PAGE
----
7. Become more self-aware. You might ask yourself, “What’s it like to be around me?” If you don’t know, start to take note of how others respond to you. Do people go out of their way to include you, ask for your support, or solicit your ideas? Do they easily hold the difficult conversation with you? What emotion do you most frequently portray? Remember that positive emotions, words, and behaviors attract others to you; whereas, “negatives” of any kind usually repel or push others away.
8. Be resilient. Don’t give up. Keep working at what you are trying to achieve. Sometimes we think that something like presence is something that some have and others don’t. People who demonstrate specific abilities and strengths have developed those abilities by working hard and continuing to press forward until they achieve their desired goals.
9. Be true. This is the hardest of all to do because it is so personal in nature. Only you can decide what being “true” means. I really believe in Aristotle’s notion that to be a good speaker you had to be a good person. Being true is more than being authentic. Perhaps it deals with how willing we sincerely put the wellbeing of others before ourselves. If you really want to increase the power of your presence as an individual, a leader or a manager, then you must examine the singleness of your intent and the desires of your heart in how you live your life. Life elevated causes us to resonate at a much higher frequency that resonates with others.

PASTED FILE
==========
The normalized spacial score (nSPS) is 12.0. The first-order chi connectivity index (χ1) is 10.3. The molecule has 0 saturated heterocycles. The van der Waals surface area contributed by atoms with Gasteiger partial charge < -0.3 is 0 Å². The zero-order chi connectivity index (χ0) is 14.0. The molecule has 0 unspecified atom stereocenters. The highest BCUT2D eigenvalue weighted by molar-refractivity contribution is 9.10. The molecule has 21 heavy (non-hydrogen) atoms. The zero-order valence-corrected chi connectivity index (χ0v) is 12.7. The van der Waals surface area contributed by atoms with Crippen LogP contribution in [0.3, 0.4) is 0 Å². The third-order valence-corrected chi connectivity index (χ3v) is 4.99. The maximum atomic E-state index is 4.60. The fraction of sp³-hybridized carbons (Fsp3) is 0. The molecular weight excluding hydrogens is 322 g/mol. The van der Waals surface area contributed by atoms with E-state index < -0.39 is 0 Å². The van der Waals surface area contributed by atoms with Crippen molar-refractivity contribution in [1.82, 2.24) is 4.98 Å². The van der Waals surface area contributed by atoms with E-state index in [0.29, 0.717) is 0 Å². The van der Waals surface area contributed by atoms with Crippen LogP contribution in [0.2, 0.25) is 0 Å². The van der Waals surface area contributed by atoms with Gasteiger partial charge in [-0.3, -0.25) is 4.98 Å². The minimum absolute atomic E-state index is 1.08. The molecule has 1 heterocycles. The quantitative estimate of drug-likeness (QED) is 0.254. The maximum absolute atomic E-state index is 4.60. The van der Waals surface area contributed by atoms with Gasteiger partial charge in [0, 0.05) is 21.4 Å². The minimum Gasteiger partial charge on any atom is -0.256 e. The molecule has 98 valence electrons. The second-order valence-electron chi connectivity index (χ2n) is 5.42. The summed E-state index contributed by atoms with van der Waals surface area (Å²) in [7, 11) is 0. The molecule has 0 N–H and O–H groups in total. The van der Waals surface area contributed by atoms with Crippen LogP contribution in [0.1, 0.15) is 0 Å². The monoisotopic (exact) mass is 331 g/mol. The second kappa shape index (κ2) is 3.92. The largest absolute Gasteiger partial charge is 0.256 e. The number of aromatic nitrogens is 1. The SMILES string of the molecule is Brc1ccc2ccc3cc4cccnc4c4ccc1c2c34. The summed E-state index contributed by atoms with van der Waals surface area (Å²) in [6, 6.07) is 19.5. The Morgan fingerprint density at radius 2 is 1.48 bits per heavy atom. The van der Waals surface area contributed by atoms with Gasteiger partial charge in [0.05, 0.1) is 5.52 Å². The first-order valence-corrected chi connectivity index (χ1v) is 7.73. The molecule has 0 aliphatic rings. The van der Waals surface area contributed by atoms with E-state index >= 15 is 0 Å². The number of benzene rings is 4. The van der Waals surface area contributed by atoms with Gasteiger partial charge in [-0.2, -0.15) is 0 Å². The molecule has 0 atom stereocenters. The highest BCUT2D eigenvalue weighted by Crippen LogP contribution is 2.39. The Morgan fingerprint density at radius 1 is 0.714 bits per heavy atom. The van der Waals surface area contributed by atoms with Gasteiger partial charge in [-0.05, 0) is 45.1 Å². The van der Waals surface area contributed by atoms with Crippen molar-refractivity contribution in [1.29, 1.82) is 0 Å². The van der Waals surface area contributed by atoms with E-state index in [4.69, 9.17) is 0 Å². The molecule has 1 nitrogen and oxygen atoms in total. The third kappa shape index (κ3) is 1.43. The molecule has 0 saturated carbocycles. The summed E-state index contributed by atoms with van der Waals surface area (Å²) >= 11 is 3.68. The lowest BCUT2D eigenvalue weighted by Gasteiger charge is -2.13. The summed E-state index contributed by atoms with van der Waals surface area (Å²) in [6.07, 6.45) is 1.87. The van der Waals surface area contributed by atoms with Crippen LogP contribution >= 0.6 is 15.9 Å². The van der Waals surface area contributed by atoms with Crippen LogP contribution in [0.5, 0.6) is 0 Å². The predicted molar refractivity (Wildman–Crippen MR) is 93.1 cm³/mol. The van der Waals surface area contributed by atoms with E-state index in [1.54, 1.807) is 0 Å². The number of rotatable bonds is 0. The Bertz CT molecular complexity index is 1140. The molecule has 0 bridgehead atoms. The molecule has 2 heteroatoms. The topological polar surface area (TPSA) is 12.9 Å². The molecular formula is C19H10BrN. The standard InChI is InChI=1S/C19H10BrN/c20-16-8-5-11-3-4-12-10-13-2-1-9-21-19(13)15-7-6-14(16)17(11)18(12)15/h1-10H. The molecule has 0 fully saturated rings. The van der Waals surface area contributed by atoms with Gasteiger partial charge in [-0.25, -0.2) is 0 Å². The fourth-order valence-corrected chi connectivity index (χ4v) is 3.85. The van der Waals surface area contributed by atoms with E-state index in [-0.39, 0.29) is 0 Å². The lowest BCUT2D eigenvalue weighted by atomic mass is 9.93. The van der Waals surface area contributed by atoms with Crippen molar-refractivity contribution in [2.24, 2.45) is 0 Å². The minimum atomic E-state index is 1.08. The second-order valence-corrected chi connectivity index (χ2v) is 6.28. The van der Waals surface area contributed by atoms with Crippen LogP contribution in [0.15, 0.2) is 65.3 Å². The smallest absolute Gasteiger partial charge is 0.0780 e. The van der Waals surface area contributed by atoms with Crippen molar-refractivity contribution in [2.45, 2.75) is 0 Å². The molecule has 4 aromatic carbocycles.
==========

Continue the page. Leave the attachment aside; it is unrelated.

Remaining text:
Every one of us has experienced a person that portrays a powerful, positive presence, whether it be a leader, a friend, a mother, a father, a teacher, a business associate, or a recent acquaintance. What is important is the decision to become the person that we desire to become and take deliberate steps toward that journey of becoming. After all, it could be said that our presence is the essence of who you really are. Only you can decide that for yourself. That’s what Todd Christensen did.